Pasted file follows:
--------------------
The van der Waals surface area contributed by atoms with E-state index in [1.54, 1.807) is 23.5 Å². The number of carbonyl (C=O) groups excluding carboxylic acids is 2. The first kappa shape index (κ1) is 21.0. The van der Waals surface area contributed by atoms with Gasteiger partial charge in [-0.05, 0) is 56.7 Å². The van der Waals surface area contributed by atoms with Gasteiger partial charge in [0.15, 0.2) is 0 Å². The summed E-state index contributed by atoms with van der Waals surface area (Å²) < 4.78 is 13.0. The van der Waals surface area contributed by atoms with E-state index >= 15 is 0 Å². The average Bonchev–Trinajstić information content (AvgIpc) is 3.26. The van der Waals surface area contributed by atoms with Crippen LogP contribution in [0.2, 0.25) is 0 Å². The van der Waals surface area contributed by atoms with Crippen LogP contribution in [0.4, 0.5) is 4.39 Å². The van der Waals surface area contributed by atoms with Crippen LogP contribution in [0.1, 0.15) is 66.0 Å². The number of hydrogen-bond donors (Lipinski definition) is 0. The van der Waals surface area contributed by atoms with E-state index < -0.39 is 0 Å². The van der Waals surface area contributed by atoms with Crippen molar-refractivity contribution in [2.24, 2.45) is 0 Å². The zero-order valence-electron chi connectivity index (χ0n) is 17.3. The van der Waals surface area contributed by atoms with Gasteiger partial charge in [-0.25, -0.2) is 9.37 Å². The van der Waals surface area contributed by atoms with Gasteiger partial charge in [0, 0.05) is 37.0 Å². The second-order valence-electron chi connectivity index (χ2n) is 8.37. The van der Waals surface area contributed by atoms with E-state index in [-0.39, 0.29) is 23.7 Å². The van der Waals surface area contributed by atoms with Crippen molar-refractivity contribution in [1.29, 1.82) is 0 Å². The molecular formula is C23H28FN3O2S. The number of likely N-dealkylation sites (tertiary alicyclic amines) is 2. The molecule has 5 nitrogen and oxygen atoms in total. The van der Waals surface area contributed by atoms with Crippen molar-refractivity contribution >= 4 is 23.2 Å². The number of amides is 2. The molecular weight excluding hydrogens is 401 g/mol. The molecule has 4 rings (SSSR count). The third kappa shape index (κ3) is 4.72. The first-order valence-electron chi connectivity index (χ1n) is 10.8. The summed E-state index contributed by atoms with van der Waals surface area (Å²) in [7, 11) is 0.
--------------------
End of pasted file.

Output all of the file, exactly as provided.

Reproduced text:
The van der Waals surface area contributed by atoms with E-state index in [1.54, 1.807) is 23.5 Å². The number of carbonyl (C=O) groups excluding carboxylic acids is 2. The first kappa shape index (κ1) is 21.0. The van der Waals surface area contributed by atoms with Gasteiger partial charge in [-0.05, 0) is 56.7 Å². The van der Waals surface area contributed by atoms with Gasteiger partial charge in [0.15, 0.2) is 0 Å². The summed E-state index contributed by atoms with van der Waals surface area (Å²) < 4.78 is 13.0. The van der Waals surface area contributed by atoms with E-state index >= 15 is 0 Å². The average Bonchev–Trinajstić information content (AvgIpc) is 3.26. The van der Waals surface area contributed by atoms with Crippen LogP contribution in [0.2, 0.25) is 0 Å². The van der Waals surface area contributed by atoms with Crippen LogP contribution in [0.4, 0.5) is 4.39 Å². The van der Waals surface area contributed by atoms with Crippen LogP contribution in [0.1, 0.15) is 66.0 Å². The number of hydrogen-bond donors (Lipinski definition) is 0. The van der Waals surface area contributed by atoms with E-state index < -0.39 is 0 Å². The van der Waals surface area contributed by atoms with Crippen molar-refractivity contribution in [2.24, 2.45) is 0 Å². The zero-order valence-electron chi connectivity index (χ0n) is 17.3. The van der Waals surface area contributed by atoms with Gasteiger partial charge in [-0.25, -0.2) is 9.37 Å². The van der Waals surface area contributed by atoms with Gasteiger partial charge in [0, 0.05) is 37.0 Å². The second-order valence-electron chi connectivity index (χ2n) is 8.37. The van der Waals surface area contributed by atoms with E-state index in [-0.39, 0.29) is 23.7 Å². The van der Waals surface area contributed by atoms with Crippen molar-refractivity contribution in [1.29, 1.82) is 0 Å². The molecular formula is C23H28FN3O2S. The number of likely N-dealkylation sites (tertiary alicyclic amines) is 2. The molecule has 5 nitrogen and oxygen atoms in total. The van der Waals surface area contributed by atoms with Crippen molar-refractivity contribution >= 4 is 23.2 Å². The number of amides is 2. The molecular weight excluding hydrogens is 401 g/mol. The molecule has 4 rings (SSSR count). The third kappa shape index (κ3) is 4.72. The first-order valence-electron chi connectivity index (χ1n) is 10.8. The summed E-state index contributed by atoms with van der Waals surface area (Å²) in [7, 11) is 0.